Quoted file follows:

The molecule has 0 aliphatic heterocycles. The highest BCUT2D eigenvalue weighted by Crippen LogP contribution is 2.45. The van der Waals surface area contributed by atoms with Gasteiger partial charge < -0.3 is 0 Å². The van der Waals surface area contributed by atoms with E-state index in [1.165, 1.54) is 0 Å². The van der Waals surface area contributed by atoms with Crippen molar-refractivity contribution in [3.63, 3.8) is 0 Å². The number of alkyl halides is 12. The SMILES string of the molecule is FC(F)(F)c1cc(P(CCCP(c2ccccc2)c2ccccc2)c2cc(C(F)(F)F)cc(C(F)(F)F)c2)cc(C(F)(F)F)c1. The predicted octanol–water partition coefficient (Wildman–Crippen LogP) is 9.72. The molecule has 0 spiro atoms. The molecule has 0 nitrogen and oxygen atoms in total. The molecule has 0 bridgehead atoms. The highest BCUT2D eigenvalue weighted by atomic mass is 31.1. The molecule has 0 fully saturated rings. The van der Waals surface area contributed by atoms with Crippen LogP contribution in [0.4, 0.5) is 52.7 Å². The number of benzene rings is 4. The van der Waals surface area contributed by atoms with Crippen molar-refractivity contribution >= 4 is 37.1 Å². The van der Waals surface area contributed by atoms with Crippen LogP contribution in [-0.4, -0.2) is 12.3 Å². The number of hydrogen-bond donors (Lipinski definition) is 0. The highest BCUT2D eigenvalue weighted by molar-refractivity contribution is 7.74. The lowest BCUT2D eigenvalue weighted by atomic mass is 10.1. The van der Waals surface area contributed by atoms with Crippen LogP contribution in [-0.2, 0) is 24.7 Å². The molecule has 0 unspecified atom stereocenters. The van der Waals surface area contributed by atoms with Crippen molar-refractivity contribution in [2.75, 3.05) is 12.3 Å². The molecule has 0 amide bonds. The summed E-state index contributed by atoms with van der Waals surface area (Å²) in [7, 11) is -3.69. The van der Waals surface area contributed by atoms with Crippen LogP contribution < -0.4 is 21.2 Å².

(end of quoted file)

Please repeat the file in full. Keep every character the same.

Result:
The molecule has 0 aliphatic heterocycles. The highest BCUT2D eigenvalue weighted by Crippen LogP contribution is 2.45. The van der Waals surface area contributed by atoms with Gasteiger partial charge < -0.3 is 0 Å². The van der Waals surface area contributed by atoms with E-state index in [1.165, 1.54) is 0 Å². The van der Waals surface area contributed by atoms with Crippen molar-refractivity contribution in [3.63, 3.8) is 0 Å². The number of alkyl halides is 12. The SMILES string of the molecule is FC(F)(F)c1cc(P(CCCP(c2ccccc2)c2ccccc2)c2cc(C(F)(F)F)cc(C(F)(F)F)c2)cc(C(F)(F)F)c1. The predicted octanol–water partition coefficient (Wildman–Crippen LogP) is 9.72. The molecule has 0 spiro atoms. The molecule has 0 nitrogen and oxygen atoms in total. The molecule has 0 bridgehead atoms. The highest BCUT2D eigenvalue weighted by atomic mass is 31.1. The molecule has 0 fully saturated rings. The van der Waals surface area contributed by atoms with Crippen LogP contribution in [0.4, 0.5) is 52.7 Å². The number of benzene rings is 4. The van der Waals surface area contributed by atoms with Crippen molar-refractivity contribution >= 4 is 37.1 Å². The van der Waals surface area contributed by atoms with Crippen LogP contribution in [-0.4, -0.2) is 12.3 Å². The number of hydrogen-bond donors (Lipinski definition) is 0. The highest BCUT2D eigenvalue weighted by molar-refractivity contribution is 7.74. The lowest BCUT2D eigenvalue weighted by atomic mass is 10.1. The van der Waals surface area contributed by atoms with Crippen LogP contribution in [-0.2, 0) is 24.7 Å². The molecule has 0 unspecified atom stereocenters. The van der Waals surface area contributed by atoms with Crippen molar-refractivity contribution in [2.75, 3.05) is 12.3 Å². The molecule has 0 amide bonds. The summed E-state index contributed by atoms with van der Waals surface area (Å²) in [7, 11) is -3.69. The van der Waals surface area contributed by atoms with Crippen LogP contribution < -0.4 is 21.2 Å².